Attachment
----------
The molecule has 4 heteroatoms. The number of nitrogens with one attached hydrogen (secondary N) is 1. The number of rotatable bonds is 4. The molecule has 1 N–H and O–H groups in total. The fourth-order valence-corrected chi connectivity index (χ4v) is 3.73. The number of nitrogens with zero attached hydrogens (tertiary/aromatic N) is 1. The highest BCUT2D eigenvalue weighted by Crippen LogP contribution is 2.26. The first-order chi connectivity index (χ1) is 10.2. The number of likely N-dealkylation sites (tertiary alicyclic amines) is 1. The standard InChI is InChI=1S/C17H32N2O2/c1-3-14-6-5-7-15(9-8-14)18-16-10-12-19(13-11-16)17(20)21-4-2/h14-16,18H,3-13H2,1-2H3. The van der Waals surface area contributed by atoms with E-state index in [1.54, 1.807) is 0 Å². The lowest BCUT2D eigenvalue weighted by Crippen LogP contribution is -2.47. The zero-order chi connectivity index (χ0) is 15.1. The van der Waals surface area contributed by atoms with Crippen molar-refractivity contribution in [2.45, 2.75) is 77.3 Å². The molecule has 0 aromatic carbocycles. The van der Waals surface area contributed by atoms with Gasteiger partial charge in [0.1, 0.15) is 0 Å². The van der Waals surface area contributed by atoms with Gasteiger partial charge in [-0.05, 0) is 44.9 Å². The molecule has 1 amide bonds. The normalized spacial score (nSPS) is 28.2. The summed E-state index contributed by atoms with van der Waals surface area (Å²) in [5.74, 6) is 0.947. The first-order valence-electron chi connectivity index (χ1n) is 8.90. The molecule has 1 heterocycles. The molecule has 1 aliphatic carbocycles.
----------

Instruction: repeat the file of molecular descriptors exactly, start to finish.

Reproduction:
The molecule has 4 heteroatoms. The number of nitrogens with one attached hydrogen (secondary N) is 1. The number of rotatable bonds is 4. The molecule has 1 N–H and O–H groups in total. The fourth-order valence-corrected chi connectivity index (χ4v) is 3.73. The number of nitrogens with zero attached hydrogens (tertiary/aromatic N) is 1. The highest BCUT2D eigenvalue weighted by Crippen LogP contribution is 2.26. The first-order chi connectivity index (χ1) is 10.2. The number of likely N-dealkylation sites (tertiary alicyclic amines) is 1. The standard InChI is InChI=1S/C17H32N2O2/c1-3-14-6-5-7-15(9-8-14)18-16-10-12-19(13-11-16)17(20)21-4-2/h14-16,18H,3-13H2,1-2H3. The van der Waals surface area contributed by atoms with E-state index in [1.54, 1.807) is 0 Å². The lowest BCUT2D eigenvalue weighted by Crippen LogP contribution is -2.47. The zero-order chi connectivity index (χ0) is 15.1. The van der Waals surface area contributed by atoms with Crippen molar-refractivity contribution in [2.45, 2.75) is 77.3 Å². The molecule has 0 aromatic carbocycles. The van der Waals surface area contributed by atoms with Gasteiger partial charge in [0.1, 0.15) is 0 Å². The van der Waals surface area contributed by atoms with Gasteiger partial charge in [-0.05, 0) is 44.9 Å². The molecule has 1 amide bonds. The normalized spacial score (nSPS) is 28.2. The summed E-state index contributed by atoms with van der Waals surface area (Å²) in [5.74, 6) is 0.947. The first-order valence-electron chi connectivity index (χ1n) is 8.90. The molecule has 1 heterocycles. The molecule has 1 aliphatic carbocycles.